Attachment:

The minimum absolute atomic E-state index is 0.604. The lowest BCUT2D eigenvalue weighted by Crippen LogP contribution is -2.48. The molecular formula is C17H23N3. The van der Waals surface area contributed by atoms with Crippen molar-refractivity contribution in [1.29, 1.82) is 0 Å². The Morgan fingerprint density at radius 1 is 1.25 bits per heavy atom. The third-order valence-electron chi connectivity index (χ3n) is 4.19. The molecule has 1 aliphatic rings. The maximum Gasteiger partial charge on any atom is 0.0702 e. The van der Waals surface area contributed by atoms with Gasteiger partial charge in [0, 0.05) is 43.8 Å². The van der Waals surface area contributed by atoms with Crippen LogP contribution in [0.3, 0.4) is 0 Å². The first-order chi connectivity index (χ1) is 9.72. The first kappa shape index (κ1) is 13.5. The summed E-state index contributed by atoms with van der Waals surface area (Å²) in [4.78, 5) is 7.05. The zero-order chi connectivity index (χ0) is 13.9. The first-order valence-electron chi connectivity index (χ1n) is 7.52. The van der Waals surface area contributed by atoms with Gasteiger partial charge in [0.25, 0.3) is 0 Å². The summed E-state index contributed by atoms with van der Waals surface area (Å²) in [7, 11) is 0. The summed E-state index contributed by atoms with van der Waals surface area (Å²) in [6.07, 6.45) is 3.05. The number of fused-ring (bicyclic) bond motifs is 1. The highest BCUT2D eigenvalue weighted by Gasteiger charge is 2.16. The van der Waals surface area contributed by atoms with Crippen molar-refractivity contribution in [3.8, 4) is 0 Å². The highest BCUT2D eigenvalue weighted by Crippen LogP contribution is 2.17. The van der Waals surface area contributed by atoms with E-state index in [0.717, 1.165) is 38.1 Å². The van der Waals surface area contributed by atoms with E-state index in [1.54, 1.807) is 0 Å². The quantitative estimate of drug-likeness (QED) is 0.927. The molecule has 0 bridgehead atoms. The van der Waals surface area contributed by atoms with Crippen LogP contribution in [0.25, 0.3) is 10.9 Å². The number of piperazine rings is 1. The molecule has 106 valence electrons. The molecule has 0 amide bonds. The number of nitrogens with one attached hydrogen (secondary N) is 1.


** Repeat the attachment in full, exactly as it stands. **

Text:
The minimum absolute atomic E-state index is 0.604. The lowest BCUT2D eigenvalue weighted by Crippen LogP contribution is -2.48. The molecular formula is C17H23N3. The van der Waals surface area contributed by atoms with Crippen molar-refractivity contribution in [1.29, 1.82) is 0 Å². The Morgan fingerprint density at radius 1 is 1.25 bits per heavy atom. The third-order valence-electron chi connectivity index (χ3n) is 4.19. The molecule has 1 aliphatic rings. The maximum Gasteiger partial charge on any atom is 0.0702 e. The van der Waals surface area contributed by atoms with Gasteiger partial charge in [0, 0.05) is 43.8 Å². The van der Waals surface area contributed by atoms with Crippen LogP contribution in [0.3, 0.4) is 0 Å². The first-order chi connectivity index (χ1) is 9.72. The first kappa shape index (κ1) is 13.5. The summed E-state index contributed by atoms with van der Waals surface area (Å²) in [4.78, 5) is 7.05. The zero-order chi connectivity index (χ0) is 13.9. The first-order valence-electron chi connectivity index (χ1n) is 7.52. The van der Waals surface area contributed by atoms with Gasteiger partial charge in [0.25, 0.3) is 0 Å². The summed E-state index contributed by atoms with van der Waals surface area (Å²) in [7, 11) is 0. The summed E-state index contributed by atoms with van der Waals surface area (Å²) in [6.07, 6.45) is 3.05. The number of fused-ring (bicyclic) bond motifs is 1. The highest BCUT2D eigenvalue weighted by Gasteiger charge is 2.16. The van der Waals surface area contributed by atoms with Crippen molar-refractivity contribution in [3.8, 4) is 0 Å². The highest BCUT2D eigenvalue weighted by Crippen LogP contribution is 2.17. The van der Waals surface area contributed by atoms with E-state index in [0.717, 1.165) is 38.1 Å². The van der Waals surface area contributed by atoms with E-state index in [1.54, 1.807) is 0 Å². The quantitative estimate of drug-likeness (QED) is 0.927. The molecule has 0 bridgehead atoms. The van der Waals surface area contributed by atoms with Crippen LogP contribution in [0.25, 0.3) is 10.9 Å². The number of piperazine rings is 1. The molecule has 106 valence electrons. The molecule has 0 amide bonds. The number of nitrogens with one attached hydrogen (secondary N) is 1.